Nighy plays the patrician in a family of men who can travel back in time. While Gleeson first uses this power to correct his past amorous mishaps, Nighy eventually advises him to enjoy the life he has – not the one he can recreate.

“When you get to my age you look at the clock and say ‘I better pay attention,’” Nighy said. “Significant things happen and you can’t appreciate it because you prioritize the wrong things.”

Curtis’ cooked up the idea for this movie after experiencing that same revelation.

“I've been talking to a lot of my friends about why we weren't happier in our 20s,” Curtis said. “Work didn’t really matter; we didn’t have any responsibilities. We were happy being poor.”

Monetary issues are no longer a problem, but he's still tackling happiness. He has promised his girlfriend he will not work as hard, which is one reason he has sworn off directing, which he describes as “a thousand days of pain.”

That will afford him more time with his family — and to write.

So what will he write about next?

“It's so odd that you return to the same subjects,” Curtis mused, returning to the same subject that began our conversation.

  • colcam

    Uh, the National Socialist Party is the Nazi Party– and the Socialist Workers Party is better known as the Communist Party. They are not all that different, each believes that it is the “best” way to rule. They both had universal health care and jobs for everyone at their core, and both showed us what really devout liberalism really is, so why would one left winger falling for another type of left winger be so difficult to accept?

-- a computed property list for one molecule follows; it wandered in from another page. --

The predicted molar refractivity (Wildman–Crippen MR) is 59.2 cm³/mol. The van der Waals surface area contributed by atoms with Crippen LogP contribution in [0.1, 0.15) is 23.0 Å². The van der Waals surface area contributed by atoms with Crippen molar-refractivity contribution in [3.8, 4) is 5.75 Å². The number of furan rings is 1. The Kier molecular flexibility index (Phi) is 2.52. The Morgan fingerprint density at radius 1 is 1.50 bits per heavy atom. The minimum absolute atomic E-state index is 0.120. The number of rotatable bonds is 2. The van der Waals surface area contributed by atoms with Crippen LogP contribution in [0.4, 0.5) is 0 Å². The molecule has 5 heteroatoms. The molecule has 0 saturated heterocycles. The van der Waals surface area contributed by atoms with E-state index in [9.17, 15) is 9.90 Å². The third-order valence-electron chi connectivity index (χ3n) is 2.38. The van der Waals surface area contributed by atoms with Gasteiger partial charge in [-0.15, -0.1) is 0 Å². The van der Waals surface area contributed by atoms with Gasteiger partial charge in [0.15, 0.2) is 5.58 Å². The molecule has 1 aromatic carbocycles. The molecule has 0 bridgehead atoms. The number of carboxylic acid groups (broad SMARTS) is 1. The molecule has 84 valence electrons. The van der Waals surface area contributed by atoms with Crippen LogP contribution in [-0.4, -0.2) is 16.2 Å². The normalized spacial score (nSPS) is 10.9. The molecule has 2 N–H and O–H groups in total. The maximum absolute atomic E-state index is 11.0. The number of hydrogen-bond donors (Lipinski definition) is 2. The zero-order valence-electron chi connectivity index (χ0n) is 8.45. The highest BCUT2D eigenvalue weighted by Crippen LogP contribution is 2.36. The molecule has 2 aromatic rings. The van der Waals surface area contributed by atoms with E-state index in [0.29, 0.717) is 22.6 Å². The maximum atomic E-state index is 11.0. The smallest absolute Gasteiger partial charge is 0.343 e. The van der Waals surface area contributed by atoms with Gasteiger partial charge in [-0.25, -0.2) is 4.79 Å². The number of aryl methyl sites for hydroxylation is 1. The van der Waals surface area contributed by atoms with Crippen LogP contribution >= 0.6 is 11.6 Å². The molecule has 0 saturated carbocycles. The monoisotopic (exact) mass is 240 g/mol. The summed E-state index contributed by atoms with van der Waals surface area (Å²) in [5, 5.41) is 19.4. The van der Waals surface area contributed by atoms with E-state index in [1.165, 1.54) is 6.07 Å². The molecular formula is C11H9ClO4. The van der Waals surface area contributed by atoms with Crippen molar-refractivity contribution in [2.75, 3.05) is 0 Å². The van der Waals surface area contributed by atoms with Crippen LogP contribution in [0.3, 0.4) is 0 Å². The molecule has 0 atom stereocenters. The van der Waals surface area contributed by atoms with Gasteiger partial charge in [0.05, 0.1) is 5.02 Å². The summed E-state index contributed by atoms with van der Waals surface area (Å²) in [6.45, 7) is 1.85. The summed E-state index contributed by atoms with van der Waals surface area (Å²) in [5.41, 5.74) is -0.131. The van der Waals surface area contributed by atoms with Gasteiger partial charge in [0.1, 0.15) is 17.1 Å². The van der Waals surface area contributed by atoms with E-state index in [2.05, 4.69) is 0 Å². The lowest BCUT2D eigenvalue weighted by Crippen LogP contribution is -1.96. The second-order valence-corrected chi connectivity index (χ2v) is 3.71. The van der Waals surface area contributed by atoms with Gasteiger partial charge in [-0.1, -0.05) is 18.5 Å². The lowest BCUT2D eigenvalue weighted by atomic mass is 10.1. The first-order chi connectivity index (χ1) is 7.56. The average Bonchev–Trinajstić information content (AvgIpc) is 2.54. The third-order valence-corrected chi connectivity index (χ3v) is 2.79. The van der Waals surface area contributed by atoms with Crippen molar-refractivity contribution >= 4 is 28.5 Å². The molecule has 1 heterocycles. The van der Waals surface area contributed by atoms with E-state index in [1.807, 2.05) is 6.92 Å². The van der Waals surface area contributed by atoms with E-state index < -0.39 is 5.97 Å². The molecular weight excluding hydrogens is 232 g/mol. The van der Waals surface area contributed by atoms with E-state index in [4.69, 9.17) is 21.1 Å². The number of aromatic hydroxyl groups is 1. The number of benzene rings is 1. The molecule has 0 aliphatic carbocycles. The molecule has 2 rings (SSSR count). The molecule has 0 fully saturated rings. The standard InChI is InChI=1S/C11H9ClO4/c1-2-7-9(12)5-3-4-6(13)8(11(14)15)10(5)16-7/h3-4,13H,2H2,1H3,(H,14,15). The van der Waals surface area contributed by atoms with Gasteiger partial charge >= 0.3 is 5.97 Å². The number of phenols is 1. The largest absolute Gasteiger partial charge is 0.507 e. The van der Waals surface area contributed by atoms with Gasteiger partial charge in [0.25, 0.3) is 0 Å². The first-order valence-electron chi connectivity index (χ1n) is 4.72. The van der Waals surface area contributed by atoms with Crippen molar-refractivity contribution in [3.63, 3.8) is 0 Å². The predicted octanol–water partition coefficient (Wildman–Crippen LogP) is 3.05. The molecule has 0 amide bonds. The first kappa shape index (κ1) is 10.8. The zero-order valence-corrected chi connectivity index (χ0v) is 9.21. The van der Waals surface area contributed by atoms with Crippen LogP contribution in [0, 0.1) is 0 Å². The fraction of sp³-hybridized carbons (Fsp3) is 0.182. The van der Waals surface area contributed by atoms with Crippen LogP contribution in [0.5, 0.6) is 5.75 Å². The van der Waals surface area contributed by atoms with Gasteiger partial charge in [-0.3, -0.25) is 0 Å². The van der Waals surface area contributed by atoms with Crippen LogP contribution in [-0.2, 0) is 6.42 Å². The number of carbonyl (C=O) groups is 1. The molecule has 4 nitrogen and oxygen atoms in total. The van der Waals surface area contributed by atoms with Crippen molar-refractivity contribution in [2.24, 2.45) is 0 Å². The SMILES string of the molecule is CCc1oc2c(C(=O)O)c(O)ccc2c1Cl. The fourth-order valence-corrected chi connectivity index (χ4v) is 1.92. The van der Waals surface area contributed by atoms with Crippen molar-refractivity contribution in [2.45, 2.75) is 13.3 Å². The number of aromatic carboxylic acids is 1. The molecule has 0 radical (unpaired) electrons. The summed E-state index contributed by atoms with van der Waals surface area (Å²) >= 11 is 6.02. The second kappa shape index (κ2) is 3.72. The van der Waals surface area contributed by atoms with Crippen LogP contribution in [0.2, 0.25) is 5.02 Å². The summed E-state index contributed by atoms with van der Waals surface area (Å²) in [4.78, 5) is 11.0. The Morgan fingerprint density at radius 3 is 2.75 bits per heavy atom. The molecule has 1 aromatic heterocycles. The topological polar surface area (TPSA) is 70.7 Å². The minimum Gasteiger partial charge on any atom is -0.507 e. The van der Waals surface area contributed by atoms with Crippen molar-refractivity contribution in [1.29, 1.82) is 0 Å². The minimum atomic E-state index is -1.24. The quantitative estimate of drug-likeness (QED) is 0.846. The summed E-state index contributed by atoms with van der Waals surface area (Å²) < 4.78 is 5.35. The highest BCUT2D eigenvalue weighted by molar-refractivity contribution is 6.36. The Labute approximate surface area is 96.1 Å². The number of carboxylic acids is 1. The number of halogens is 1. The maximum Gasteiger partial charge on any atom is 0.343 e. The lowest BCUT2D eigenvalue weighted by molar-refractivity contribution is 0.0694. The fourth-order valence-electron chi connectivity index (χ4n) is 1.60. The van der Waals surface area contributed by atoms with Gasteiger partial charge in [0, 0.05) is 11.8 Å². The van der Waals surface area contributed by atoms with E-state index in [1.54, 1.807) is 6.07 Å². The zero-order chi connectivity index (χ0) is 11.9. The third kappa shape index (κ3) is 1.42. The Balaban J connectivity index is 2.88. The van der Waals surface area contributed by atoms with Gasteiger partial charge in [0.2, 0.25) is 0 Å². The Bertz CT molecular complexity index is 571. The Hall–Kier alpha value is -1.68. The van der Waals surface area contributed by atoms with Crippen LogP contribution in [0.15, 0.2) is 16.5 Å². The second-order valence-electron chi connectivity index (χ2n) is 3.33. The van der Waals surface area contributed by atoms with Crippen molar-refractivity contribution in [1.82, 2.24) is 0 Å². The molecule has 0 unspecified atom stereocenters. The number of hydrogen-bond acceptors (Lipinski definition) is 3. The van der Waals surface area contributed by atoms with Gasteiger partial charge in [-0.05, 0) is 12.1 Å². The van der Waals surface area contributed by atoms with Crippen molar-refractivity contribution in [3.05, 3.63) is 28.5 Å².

• hupto

      Wow. You must have studied history under Michele Bachmann, huh?

      • colcam

        No. Go back to the actual newspapers, books, magazines, the encyclopedia sources pre-WW2 and read the actual, “of the day” material. I did that back in the sixties as part of a thesis on the evolution of Communism, and was struck by the fact that the Facists and Nazis could easily get along in spite of being totally opposed in every level of governmental goals, but that the Nazis and Communists, with almost identical agendas and methods. hated each other.

        Learning from history is much better than repeating it.

        • hupto

          Your problem isn't equating Nazism with Communism. Your problem is the use of “liberal” and “left-wing” to describe them, which is utter horsecrap shoveled by the Ann Coulters and Jonah Goldbergs of the world.

          • colcam

            Actually, both describe and identify themselves as liberal– a term they use to identify non-centralist authoritarian control– and as left wing, a badge they proudly invented to oppose the royal standards of behavior, what they termed as the rightest wing.

            The Nazis did gain office by free elections, while the communists used force, but both held the use of force to establish their control would be proper, if needed.

            History is full of interesting things, and the Nazi Party, by their own definition, was the most “liberal and progressive” government of that day, while the Communists disputed that and called themselves the liberal and progressive leftist party.